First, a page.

5. [Effects of tomato genotypes and aqueous extracts of Melia azedarach leaves and Azadirachta indica seeds on Tuta absoluta (Meyrick) (Lepidoptera: Gelechiidae)].

    PubMed

    Brunherotto, Rogério; Vendramim, José D; de G Oriani, Maria A

    2010-01-01

    Insecticide plants are an important tool among the new alternatives for pest control in IPM systems because they reduce the use of synthetic insecticides, preserving human health and the environment. We investigated the effects of aqueous extracts of Melia azedarach leaves and Azadirachta indica seeds and three tomato genotypes, 'Santa Clara', 'IPA-5'--Solanum lycopersicum (=Lycopersicon esculentum Mill), and LA444-1--S. peruvianum (=L. peruvianum), on the development, reproduction and longevity of the tomato pinworm Tuta absoluta (Meyrick), under laboratory conditions. The trials were set up in a completely randomized design, with nine treatments [three genotypes x two extracts (M. azedarach and A. indica) and control]. The replication consisted on five tubes, each with three newly hatched larvae, totalizing 90 individuals per treatment. The larvae were fed with tomato leaves treated with aqueous extracts at 0.1% concentration or distilled water (control) and daily observed until adults' emergence. Larval and pupal development and mortality, pupal weight, longevity and fecundity were evaluated. The accession LA444-1 negatively affected the development and reproduction of T. absoluta; the tomato pinworm had similar development and reproduction on 'IPA-5' and 'Santa Clara' (the susceptible control). The association of resistant tomato genotypes and extracts of M. azedarach leaves and neem seeds did not result in synergistic or antagonistic effects on T. absoluta. PMID:21120389

  6. [Survey on human soil-borne nematode infection in Xining City].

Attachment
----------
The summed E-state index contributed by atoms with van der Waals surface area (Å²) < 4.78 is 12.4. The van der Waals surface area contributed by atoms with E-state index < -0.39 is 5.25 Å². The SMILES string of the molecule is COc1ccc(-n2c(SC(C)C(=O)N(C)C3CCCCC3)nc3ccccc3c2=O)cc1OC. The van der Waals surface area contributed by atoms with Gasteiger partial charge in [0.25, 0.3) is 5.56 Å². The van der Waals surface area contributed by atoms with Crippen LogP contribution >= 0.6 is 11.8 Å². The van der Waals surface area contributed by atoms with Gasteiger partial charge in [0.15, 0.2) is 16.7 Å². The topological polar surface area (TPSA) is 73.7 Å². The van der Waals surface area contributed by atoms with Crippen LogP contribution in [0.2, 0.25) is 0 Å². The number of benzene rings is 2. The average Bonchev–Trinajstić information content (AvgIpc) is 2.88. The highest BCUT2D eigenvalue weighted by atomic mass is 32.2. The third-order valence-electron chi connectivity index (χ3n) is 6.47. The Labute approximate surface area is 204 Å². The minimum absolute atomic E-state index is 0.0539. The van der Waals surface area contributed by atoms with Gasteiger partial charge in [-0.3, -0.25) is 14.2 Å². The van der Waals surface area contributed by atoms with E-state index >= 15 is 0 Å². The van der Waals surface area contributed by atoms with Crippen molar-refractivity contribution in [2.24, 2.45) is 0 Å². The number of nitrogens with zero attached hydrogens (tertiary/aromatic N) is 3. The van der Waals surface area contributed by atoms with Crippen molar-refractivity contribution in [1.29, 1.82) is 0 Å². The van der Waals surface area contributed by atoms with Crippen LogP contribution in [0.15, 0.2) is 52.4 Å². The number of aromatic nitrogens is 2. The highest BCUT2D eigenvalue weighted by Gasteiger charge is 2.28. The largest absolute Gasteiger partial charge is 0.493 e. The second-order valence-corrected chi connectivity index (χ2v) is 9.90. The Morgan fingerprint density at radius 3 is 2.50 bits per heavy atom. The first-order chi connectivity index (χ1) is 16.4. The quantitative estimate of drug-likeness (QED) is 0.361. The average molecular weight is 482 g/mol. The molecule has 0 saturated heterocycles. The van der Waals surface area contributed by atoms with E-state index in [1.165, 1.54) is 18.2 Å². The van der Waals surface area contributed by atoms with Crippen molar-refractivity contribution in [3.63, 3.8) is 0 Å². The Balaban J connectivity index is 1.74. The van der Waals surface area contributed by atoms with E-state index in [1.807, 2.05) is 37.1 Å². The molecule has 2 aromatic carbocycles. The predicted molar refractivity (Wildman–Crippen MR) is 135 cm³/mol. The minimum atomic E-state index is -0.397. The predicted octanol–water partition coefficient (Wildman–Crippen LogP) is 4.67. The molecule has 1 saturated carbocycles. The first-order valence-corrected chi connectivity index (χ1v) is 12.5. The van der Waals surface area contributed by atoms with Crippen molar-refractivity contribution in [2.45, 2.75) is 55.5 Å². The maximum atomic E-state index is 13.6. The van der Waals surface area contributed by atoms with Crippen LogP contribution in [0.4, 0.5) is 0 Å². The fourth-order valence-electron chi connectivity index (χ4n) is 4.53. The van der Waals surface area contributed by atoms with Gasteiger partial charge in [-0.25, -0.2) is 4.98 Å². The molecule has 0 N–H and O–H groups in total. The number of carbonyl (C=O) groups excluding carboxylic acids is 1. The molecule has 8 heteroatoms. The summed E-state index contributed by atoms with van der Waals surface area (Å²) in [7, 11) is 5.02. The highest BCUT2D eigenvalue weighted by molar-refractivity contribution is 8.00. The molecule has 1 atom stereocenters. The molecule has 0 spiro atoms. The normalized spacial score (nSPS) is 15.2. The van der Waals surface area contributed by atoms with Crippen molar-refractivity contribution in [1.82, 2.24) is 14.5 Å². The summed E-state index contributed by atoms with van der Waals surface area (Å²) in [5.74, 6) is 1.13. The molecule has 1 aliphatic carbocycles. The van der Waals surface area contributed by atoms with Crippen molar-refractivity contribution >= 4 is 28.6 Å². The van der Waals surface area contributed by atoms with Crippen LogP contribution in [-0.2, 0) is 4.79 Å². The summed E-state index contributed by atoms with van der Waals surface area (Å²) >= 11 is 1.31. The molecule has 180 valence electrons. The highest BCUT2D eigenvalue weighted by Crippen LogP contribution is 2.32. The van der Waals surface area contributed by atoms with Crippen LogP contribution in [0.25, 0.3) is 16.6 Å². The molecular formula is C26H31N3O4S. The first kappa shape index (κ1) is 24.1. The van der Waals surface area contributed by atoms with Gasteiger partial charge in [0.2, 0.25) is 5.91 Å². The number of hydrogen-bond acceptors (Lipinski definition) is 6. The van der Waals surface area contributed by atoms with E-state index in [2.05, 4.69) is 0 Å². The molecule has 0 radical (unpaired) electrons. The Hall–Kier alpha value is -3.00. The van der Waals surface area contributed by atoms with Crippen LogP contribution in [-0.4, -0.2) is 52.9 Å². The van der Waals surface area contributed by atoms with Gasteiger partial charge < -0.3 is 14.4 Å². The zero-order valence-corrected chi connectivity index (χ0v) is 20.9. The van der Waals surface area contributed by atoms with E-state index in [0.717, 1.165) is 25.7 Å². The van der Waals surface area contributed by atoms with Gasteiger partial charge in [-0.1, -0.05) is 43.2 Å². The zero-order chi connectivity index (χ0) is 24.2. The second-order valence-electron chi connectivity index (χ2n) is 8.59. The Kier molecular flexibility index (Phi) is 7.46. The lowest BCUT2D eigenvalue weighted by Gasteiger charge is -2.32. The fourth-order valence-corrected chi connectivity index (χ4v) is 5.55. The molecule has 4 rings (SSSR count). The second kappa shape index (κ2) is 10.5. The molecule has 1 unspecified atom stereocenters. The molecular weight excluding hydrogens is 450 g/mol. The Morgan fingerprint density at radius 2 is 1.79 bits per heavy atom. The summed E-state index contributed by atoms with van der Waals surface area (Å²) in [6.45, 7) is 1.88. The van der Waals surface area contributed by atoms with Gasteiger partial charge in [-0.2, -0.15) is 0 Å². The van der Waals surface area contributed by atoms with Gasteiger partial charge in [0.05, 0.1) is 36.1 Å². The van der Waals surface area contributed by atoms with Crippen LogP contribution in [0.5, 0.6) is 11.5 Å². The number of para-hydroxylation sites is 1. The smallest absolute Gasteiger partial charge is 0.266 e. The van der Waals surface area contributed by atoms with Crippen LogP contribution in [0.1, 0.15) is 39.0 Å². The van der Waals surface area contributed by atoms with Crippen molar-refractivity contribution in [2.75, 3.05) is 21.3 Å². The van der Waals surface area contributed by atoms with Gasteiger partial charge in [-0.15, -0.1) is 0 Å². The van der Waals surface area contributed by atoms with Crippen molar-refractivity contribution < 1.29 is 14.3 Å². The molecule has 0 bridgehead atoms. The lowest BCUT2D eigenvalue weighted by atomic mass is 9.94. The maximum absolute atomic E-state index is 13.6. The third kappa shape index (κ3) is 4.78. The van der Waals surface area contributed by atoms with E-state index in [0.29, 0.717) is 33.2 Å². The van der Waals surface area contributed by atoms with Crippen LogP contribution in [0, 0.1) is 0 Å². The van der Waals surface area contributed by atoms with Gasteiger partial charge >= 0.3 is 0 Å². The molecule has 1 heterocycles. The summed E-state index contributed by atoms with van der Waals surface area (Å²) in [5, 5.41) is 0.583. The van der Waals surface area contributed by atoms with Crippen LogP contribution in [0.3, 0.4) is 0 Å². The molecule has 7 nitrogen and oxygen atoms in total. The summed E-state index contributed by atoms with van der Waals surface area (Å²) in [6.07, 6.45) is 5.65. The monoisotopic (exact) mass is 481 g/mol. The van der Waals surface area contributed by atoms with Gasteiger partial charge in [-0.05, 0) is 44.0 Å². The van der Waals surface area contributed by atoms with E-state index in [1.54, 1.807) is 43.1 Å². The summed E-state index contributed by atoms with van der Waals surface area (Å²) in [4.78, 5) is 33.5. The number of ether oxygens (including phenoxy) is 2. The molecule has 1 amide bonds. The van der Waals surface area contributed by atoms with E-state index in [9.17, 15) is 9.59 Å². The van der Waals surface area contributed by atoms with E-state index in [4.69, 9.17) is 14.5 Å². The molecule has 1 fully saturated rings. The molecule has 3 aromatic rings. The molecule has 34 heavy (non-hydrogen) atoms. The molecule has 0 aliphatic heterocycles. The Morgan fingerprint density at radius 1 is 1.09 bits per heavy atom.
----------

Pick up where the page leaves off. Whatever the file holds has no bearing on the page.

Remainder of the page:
PubMed

    Zhao, Sheng-Hu; Han, Xiu-Min; Lei, Wen

    2013-02-01

    Five fields were selected from Xining City by stratified cluster sampling method for the survey. 4589 people above 3 years old were examined for nematode infections using Kato-Katz method and children under 12 years old were detected for pinworm infection using transparent tape method from June to August in 2011. The results showed that the total nematode infection rate was 3.0% (136/4 589) with the highest of 3.8% (123/3284) in rural area. The major species was Ascaris lumbricoides, and the infection rate in 15-20 age group was 1.5% (4/264), which was significantly lower than that of the age groups of 60-70 (6.9%, 23/335), above 70 (5.3%, 6/114) and of 10-15 (5.1%, 19/372)(P<0.05). The prevalence of A. lumbricoides among the preschool children (9.5%, 12/127) was statistically higher than those in other occupation groups (P<0.05), and the infection rate showed no statistical significance by gender, ethnic and degree of education (P>0.05). Pinworm infection in children under 12 years old was only 0.5% (2/437). PMID:24812844

  7. Association between plaque-type psoriasis and perianal streptococcal cellulitis and review of the literature.

    PubMed

    Rasi, Abbas; Pour-Heidari, Nargess

    2009-11-01

    Perianal streptococcal dermatitis is an uncommon superficial cutaneous infection of the perianal area almost exclusively described in children. Perianal streptococcal dermatitis is caused by group A beta-hemolytic streptococci and occurs mainly in children between six months and ten years of age. Prior therapy with topical antifungal agents, topical corticosteroids, and oral preparations for pinworms either fails to improve or worsens patient's symptoms. Early antibiotic therapy causes a dramatic and rapid improvement of symptoms. Treatment protocol consists of amoxicillin 40 mg/kg/day, divided into three doses, and/or topical application of mupirocin 2% ointment three times per day for ten days. We describe a four-year-old boy with perianal streptococcal dermatitis who was brought to our clinic with plaque type psoriasis.

  8. Strain-related effects of fenbendazole treatment on murine experimental autoimmune encephalomyelitis.

    PubMed

    Ramp, A A; Hall, C; Orian, J M

    2010-07-01

    Parasitic infections are a concern in animal facilities, in view of their influence on physiological processes and the immune status of animals. Pinworms are effectively controlled with the anthelminthic fenbendazole (FBZ, [5-(phenylthio)-1H-benzamidazol-2-yl]carbamic acid methyl ester; C(15)H(13)N(3)O(2)S); however, questions remain as to whether prolonged FBZ exposure alters the disease course in specific experimental models, such as those pertaining to the immune system. We report that a three-month regimen of FBZ-medicated feed severely affected the onset and disease severity of murine experimental autoimmune encephalomyelitis (EAE), a disease that mimics multiple sclerosis. Differences were recorded between mouse strains used. Our data suggest that where the use of FBZ is mandatory, its full effect should be verified on the particular EAE variant adopted by the laboratory.

  9. Association between plaque-type psoriasis and perianal streptococcal cellulitis and review of the literature.